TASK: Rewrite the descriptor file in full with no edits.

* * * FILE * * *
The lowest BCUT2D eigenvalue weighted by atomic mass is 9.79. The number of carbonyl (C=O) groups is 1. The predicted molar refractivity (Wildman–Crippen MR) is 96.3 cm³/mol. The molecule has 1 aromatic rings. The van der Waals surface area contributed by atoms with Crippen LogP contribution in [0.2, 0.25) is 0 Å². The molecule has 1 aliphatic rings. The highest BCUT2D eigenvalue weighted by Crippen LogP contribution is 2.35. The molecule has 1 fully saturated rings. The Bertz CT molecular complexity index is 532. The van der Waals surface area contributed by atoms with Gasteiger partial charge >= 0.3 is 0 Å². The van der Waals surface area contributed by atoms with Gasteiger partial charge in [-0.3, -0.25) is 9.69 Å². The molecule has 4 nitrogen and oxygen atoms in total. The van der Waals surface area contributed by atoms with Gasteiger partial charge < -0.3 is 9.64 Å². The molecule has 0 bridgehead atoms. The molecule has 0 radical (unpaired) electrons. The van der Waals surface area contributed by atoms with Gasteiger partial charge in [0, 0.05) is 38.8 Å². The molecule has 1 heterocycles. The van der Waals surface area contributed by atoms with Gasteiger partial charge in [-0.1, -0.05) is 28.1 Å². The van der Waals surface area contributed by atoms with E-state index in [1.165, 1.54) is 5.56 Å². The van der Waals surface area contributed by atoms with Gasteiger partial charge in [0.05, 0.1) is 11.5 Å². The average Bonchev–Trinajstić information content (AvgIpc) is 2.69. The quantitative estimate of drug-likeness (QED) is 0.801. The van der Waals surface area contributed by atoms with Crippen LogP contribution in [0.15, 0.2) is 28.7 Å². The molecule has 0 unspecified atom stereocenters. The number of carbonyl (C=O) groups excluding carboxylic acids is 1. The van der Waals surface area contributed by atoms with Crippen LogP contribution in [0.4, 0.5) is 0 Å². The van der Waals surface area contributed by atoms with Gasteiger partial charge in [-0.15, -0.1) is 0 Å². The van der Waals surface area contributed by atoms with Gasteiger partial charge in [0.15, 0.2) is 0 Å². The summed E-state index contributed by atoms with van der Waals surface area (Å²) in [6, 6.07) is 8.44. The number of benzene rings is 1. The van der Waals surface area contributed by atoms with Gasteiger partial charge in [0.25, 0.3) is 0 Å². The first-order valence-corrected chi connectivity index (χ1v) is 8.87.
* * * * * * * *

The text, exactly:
The lowest BCUT2D eigenvalue weighted by atomic mass is 9.79. The number of carbonyl (C=O) groups is 1. The predicted molar refractivity (Wildman–Crippen MR) is 96.3 cm³/mol. The molecule has 1 aromatic rings. The van der Waals surface area contributed by atoms with Crippen LogP contribution in [0.2, 0.25) is 0 Å². The molecule has 1 aliphatic rings. The highest BCUT2D eigenvalue weighted by Crippen LogP contribution is 2.35. The molecule has 1 fully saturated rings. The Bertz CT molecular complexity index is 532. The van der Waals surface area contributed by atoms with Gasteiger partial charge >= 0.3 is 0 Å². The van der Waals surface area contributed by atoms with Gasteiger partial charge in [-0.3, -0.25) is 9.69 Å². The molecule has 4 nitrogen and oxygen atoms in total. The van der Waals surface area contributed by atoms with Gasteiger partial charge < -0.3 is 9.64 Å². The molecule has 0 bridgehead atoms. The molecule has 0 radical (unpaired) electrons. The van der Waals surface area contributed by atoms with Gasteiger partial charge in [0, 0.05) is 38.8 Å². The molecule has 1 heterocycles. The van der Waals surface area contributed by atoms with Gasteiger partial charge in [-0.1, -0.05) is 28.1 Å². The van der Waals surface area contributed by atoms with E-state index in [1.165, 1.54) is 5.56 Å². The van der Waals surface area contributed by atoms with Gasteiger partial charge in [0.05, 0.1) is 11.5 Å². The average Bonchev–Trinajstić information content (AvgIpc) is 2.69. The quantitative estimate of drug-likeness (QED) is 0.801. The van der Waals surface area contributed by atoms with Crippen LogP contribution in [0.15, 0.2) is 28.7 Å². The molecule has 0 unspecified atom stereocenters. The number of carbonyl (C=O) groups excluding carboxylic acids is 1. The van der Waals surface area contributed by atoms with Crippen LogP contribution in [0.4, 0.5) is 0 Å². The van der Waals surface area contributed by atoms with Gasteiger partial charge in [-0.15, -0.1) is 0 Å². The van der Waals surface area contributed by atoms with Gasteiger partial charge in [0.15, 0.2) is 0 Å². The summed E-state index contributed by atoms with van der Waals surface area (Å²) in [6, 6.07) is 8.44. The number of benzene rings is 1. The van der Waals surface area contributed by atoms with Gasteiger partial charge in [0.25, 0.3) is 0 Å². The first-order valence-corrected chi connectivity index (χ1v) is 8.87.